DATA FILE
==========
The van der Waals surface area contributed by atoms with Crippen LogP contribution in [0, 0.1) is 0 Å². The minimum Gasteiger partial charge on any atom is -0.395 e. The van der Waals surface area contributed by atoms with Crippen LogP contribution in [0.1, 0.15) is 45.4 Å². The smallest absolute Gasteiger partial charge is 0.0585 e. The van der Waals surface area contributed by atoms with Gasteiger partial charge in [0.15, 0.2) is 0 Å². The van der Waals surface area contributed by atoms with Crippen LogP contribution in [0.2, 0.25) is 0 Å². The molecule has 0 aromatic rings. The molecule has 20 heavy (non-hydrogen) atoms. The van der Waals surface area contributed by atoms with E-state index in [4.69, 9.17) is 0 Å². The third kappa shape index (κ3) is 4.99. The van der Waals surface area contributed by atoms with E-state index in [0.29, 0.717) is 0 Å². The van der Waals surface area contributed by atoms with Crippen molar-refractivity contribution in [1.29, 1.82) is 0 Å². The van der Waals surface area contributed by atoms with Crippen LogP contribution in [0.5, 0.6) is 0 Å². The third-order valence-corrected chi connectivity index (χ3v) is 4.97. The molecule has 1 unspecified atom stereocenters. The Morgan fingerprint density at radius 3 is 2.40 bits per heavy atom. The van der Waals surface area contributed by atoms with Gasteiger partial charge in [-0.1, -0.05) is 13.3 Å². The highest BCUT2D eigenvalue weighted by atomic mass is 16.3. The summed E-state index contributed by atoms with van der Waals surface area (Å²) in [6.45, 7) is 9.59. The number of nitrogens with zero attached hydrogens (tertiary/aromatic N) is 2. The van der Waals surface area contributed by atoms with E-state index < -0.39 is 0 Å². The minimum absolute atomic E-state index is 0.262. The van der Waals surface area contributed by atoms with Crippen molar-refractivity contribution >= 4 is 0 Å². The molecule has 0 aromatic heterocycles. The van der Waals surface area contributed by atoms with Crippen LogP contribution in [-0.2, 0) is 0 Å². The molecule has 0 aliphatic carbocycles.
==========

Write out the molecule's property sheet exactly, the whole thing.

The van der Waals surface area contributed by atoms with Crippen LogP contribution in [0, 0.1) is 0 Å². The minimum Gasteiger partial charge on any atom is -0.395 e. The van der Waals surface area contributed by atoms with Crippen LogP contribution in [0.1, 0.15) is 45.4 Å². The smallest absolute Gasteiger partial charge is 0.0585 e. The van der Waals surface area contributed by atoms with Gasteiger partial charge in [0.15, 0.2) is 0 Å². The van der Waals surface area contributed by atoms with Crippen LogP contribution in [0.2, 0.25) is 0 Å². The molecule has 0 aromatic rings. The molecule has 20 heavy (non-hydrogen) atoms. The van der Waals surface area contributed by atoms with E-state index in [4.69, 9.17) is 0 Å². The third kappa shape index (κ3) is 4.99. The van der Waals surface area contributed by atoms with E-state index in [0.29, 0.717) is 0 Å². The van der Waals surface area contributed by atoms with Crippen molar-refractivity contribution in [1.29, 1.82) is 0 Å². The van der Waals surface area contributed by atoms with Crippen LogP contribution in [0.5, 0.6) is 0 Å². The third-order valence-corrected chi connectivity index (χ3v) is 4.97. The molecule has 1 unspecified atom stereocenters. The Morgan fingerprint density at radius 3 is 2.40 bits per heavy atom. The van der Waals surface area contributed by atoms with Gasteiger partial charge in [-0.1, -0.05) is 13.3 Å². The highest BCUT2D eigenvalue weighted by atomic mass is 16.3. The summed E-state index contributed by atoms with van der Waals surface area (Å²) in [6.45, 7) is 9.59. The number of nitrogens with zero attached hydrogens (tertiary/aromatic N) is 2. The van der Waals surface area contributed by atoms with E-state index < -0.39 is 0 Å². The minimum absolute atomic E-state index is 0.262. The van der Waals surface area contributed by atoms with Crippen molar-refractivity contribution >= 4 is 0 Å². The molecule has 0 aromatic heterocycles. The van der Waals surface area contributed by atoms with Crippen LogP contribution in [-0.2, 0) is 0 Å². The molecule has 0 aliphatic carbocycles.